The MPAA sent its Vice President Greg Frazier to Brazil this week to carry out some damage control.
Last year the former president of Brazil posed with Pirate Bay founder Peter Sunde and vowed not to cave in to the interests of the copyright lobby. But with the change of leadership the MPAA sees new chances, and so Frazier went to Brazil to convince local politicians that tougher anti-piracy laws are needed.
In common with most Latin American countries, piracy is widespread in Brazil. According to a recent study more than half of all people living in urban areas regularly pirate movies, something the MPAA believes has to be stopped.
In an interview with local newspaper Folha, Frazier commented on the threat piracy poses to the major studios, responding with the classic textbook answers we’ve heard hundreds of times before.
“If you do not believe in the value of creativity, the importance of protecting it and the need to reward those who produce, then maybe you can justify piracy. But in that case you’ll be doing great harm to culture,” Frazier said. Please note the words ‘creativity’ and ‘culture’ in his answer, as we’ll come back to that later.
The reporter then went on to ask how important copyright really is when 44% of households in Brazil are not connected to the sewer system. Not really a fair question, but Frazier made it very clear that even when people are starving it would be immoral to ‘steal’ entertainment from U.S. corporations.
“Obviously, governments and societies have to work to make sure that the population has access to the basics in order to survive, but that does not mean you should ignore other things. Companies must live together because they respect each other and respect that people do not steal from one another. Even if you battle to put food on your plate, it is immoral to steal,” he said.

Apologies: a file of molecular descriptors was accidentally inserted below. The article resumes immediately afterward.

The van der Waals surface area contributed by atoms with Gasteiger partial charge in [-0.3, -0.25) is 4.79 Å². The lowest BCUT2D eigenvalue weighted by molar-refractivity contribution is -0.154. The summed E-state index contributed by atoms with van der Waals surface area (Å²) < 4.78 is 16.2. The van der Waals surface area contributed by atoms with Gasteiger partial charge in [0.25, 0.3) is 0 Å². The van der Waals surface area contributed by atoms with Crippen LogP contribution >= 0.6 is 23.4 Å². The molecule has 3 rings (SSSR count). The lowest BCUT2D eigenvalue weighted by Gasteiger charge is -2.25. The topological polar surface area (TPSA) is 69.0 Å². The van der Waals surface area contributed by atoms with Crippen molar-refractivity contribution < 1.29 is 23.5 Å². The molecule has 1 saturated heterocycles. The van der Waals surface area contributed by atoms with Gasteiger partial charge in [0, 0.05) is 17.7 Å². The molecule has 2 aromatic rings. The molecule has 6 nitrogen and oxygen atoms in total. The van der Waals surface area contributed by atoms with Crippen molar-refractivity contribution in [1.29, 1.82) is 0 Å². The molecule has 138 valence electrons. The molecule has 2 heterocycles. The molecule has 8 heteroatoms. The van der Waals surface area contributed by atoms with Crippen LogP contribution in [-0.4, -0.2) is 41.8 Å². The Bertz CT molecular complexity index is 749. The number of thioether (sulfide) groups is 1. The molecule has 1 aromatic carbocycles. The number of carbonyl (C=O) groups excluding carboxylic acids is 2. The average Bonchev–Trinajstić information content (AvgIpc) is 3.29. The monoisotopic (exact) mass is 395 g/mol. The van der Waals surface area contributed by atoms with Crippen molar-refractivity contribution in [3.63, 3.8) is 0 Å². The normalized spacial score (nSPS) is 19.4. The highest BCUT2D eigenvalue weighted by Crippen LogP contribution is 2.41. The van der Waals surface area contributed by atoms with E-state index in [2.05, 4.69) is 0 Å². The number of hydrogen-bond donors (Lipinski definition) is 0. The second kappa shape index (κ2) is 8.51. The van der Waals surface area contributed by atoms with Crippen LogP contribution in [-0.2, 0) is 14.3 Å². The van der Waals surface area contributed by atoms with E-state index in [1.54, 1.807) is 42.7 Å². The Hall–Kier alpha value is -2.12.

Things got more interesting when Frazier responded in a surprisingly open manner when asked about Creative Commons licenses, which allow for a more flexible approach to copyright. Creative Commons licenses are very popular in Brazil and the reporter wanted to know what the MPAA’s view on this approach is.
“They [Creative Commons supporters] don’t always agree with what we advocate,” Frazier responded. “And you are talking about democratizing culture, this is not in our interests. It really isn’t my interest.”
Although this answer may not really come as a surprise, combined with his previous answers it shows how subjective the MPAA’s view on creativity and culture is. According to the MPAA piracy is ruining culture, but at the same time they are not allowing others to use even tiny snippets of their works.
The MPAA is apparently only interested in creativity and culture when it applies to the works their studios produce. Needless to say, this isn’t necessarily what’s most beneficial to society. The MPAA is merely protecting their corporate interests.
For the general public, culture and creativity are probably better off with less restrictive copyright laws. This doesn’t mean that it should be okay to pirate every Hollywood blockbuster, but the laws that are put in place to please the movie studios are the same ones that cripple the creativity of tens of thousands of other artists and the public at large.
To the MPAA and many others in the entertainment industry, copyright has little to do with the word right, nor with creativity and culture. Instead, it’s a restrictive tool that allows works to be traded, leased and licensed in return for money.
Indeed, democratizing culture is not in the MPAA’s interest, but maximizing profits and control is.